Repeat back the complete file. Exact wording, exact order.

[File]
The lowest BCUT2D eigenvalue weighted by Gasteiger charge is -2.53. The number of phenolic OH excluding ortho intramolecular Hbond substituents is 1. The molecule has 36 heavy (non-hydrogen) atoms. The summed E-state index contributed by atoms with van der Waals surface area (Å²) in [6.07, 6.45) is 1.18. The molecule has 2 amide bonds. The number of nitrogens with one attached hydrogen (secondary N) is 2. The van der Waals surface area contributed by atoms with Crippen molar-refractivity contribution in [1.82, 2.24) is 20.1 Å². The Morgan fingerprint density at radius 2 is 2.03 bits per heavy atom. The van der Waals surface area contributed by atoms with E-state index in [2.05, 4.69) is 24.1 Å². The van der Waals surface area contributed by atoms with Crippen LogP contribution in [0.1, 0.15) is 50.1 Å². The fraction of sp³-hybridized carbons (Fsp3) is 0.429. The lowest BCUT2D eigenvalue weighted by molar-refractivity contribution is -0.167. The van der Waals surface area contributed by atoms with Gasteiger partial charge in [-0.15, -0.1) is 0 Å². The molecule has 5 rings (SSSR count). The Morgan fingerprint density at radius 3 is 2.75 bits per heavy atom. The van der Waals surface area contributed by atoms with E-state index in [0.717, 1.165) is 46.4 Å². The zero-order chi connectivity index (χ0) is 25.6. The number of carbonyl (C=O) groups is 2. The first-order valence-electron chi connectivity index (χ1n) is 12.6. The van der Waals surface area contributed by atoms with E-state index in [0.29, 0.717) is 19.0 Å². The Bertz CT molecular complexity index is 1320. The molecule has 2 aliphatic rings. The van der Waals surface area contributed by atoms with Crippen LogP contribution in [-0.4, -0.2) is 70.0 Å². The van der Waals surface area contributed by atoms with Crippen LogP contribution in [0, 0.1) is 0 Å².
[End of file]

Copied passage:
The lowest BCUT2D eigenvalue weighted by Gasteiger charge is -2.53. The number of phenolic OH excluding ortho intramolecular Hbond substituents is 1. The molecule has 36 heavy (non-hydrogen) atoms. The summed E-state index contributed by atoms with van der Waals surface area (Å²) in [6.07, 6.45) is 1.18. The molecule has 2 amide bonds. The number of nitrogens with one attached hydrogen (secondary N) is 2. The van der Waals surface area contributed by atoms with Crippen molar-refractivity contribution in [1.82, 2.24) is 20.1 Å². The Morgan fingerprint density at radius 2 is 2.03 bits per heavy atom. The van der Waals surface area contributed by atoms with E-state index in [2.05, 4.69) is 24.1 Å². The van der Waals surface area contributed by atoms with Crippen LogP contribution in [0.1, 0.15) is 50.1 Å². The fraction of sp³-hybridized carbons (Fsp3) is 0.429. The lowest BCUT2D eigenvalue weighted by molar-refractivity contribution is -0.167. The van der Waals surface area contributed by atoms with Gasteiger partial charge in [-0.15, -0.1) is 0 Å². The molecule has 5 rings (SSSR count). The Morgan fingerprint density at radius 3 is 2.75 bits per heavy atom. The van der Waals surface area contributed by atoms with E-state index in [0.717, 1.165) is 46.4 Å². The zero-order chi connectivity index (χ0) is 25.6. The number of carbonyl (C=O) groups is 2. The first-order valence-electron chi connectivity index (χ1n) is 12.6. The van der Waals surface area contributed by atoms with E-state index in [0.29, 0.717) is 19.0 Å². The Bertz CT molecular complexity index is 1320. The molecule has 2 aliphatic rings. The van der Waals surface area contributed by atoms with Crippen LogP contribution in [-0.4, -0.2) is 70.0 Å². The van der Waals surface area contributed by atoms with Crippen LogP contribution in [0, 0.1) is 0 Å².